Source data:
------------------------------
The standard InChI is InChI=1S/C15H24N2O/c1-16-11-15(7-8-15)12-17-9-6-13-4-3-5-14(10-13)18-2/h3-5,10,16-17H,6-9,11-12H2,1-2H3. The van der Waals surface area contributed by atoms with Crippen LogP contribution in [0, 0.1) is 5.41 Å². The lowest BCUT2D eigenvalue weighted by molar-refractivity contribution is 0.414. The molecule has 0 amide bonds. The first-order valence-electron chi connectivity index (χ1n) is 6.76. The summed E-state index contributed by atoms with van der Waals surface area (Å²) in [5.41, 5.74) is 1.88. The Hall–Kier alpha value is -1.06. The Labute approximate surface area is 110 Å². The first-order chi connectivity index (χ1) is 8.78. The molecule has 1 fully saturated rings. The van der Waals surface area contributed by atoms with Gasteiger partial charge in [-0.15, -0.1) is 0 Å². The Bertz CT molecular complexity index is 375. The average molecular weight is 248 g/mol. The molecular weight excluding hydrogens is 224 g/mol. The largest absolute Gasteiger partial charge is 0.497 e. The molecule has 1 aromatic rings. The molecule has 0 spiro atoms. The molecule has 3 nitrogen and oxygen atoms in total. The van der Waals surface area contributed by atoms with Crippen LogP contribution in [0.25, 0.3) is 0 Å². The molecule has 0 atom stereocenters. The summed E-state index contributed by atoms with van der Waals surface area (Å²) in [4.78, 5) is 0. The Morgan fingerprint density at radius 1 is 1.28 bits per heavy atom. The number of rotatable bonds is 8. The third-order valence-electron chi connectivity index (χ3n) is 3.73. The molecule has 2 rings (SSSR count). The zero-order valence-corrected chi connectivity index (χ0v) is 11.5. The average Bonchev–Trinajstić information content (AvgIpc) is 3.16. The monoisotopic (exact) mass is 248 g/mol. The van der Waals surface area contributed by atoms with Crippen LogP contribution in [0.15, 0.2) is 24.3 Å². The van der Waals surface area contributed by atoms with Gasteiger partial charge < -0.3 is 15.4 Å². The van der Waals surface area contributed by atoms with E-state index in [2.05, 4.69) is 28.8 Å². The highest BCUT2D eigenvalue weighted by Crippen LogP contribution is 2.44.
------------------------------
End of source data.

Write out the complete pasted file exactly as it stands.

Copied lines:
The standard InChI is InChI=1S/C15H24N2O/c1-16-11-15(7-8-15)12-17-9-6-13-4-3-5-14(10-13)18-2/h3-5,10,16-17H,6-9,11-12H2,1-2H3. The van der Waals surface area contributed by atoms with Crippen LogP contribution in [0, 0.1) is 5.41 Å². The lowest BCUT2D eigenvalue weighted by molar-refractivity contribution is 0.414. The molecule has 0 amide bonds. The first-order valence-electron chi connectivity index (χ1n) is 6.76. The summed E-state index contributed by atoms with van der Waals surface area (Å²) in [5.41, 5.74) is 1.88. The Hall–Kier alpha value is -1.06. The Labute approximate surface area is 110 Å². The first-order chi connectivity index (χ1) is 8.78. The molecule has 1 fully saturated rings. The van der Waals surface area contributed by atoms with Gasteiger partial charge in [-0.15, -0.1) is 0 Å². The Bertz CT molecular complexity index is 375. The average molecular weight is 248 g/mol. The molecular weight excluding hydrogens is 224 g/mol. The largest absolute Gasteiger partial charge is 0.497 e. The molecule has 1 aromatic rings. The molecule has 0 spiro atoms. The molecule has 3 nitrogen and oxygen atoms in total. The van der Waals surface area contributed by atoms with Crippen LogP contribution in [0.25, 0.3) is 0 Å². The molecule has 0 atom stereocenters. The summed E-state index contributed by atoms with van der Waals surface area (Å²) in [4.78, 5) is 0. The Morgan fingerprint density at radius 1 is 1.28 bits per heavy atom. The number of rotatable bonds is 8. The third-order valence-electron chi connectivity index (χ3n) is 3.73. The molecule has 2 rings (SSSR count). The zero-order valence-corrected chi connectivity index (χ0v) is 11.5. The average Bonchev–Trinajstić information content (AvgIpc) is 3.16. The monoisotopic (exact) mass is 248 g/mol. The van der Waals surface area contributed by atoms with Crippen LogP contribution in [0.15, 0.2) is 24.3 Å². The van der Waals surface area contributed by atoms with Gasteiger partial charge < -0.3 is 15.4 Å². The van der Waals surface area contributed by atoms with E-state index in [2.05, 4.69) is 28.8 Å². The highest BCUT2D eigenvalue weighted by Crippen LogP contribution is 2.44.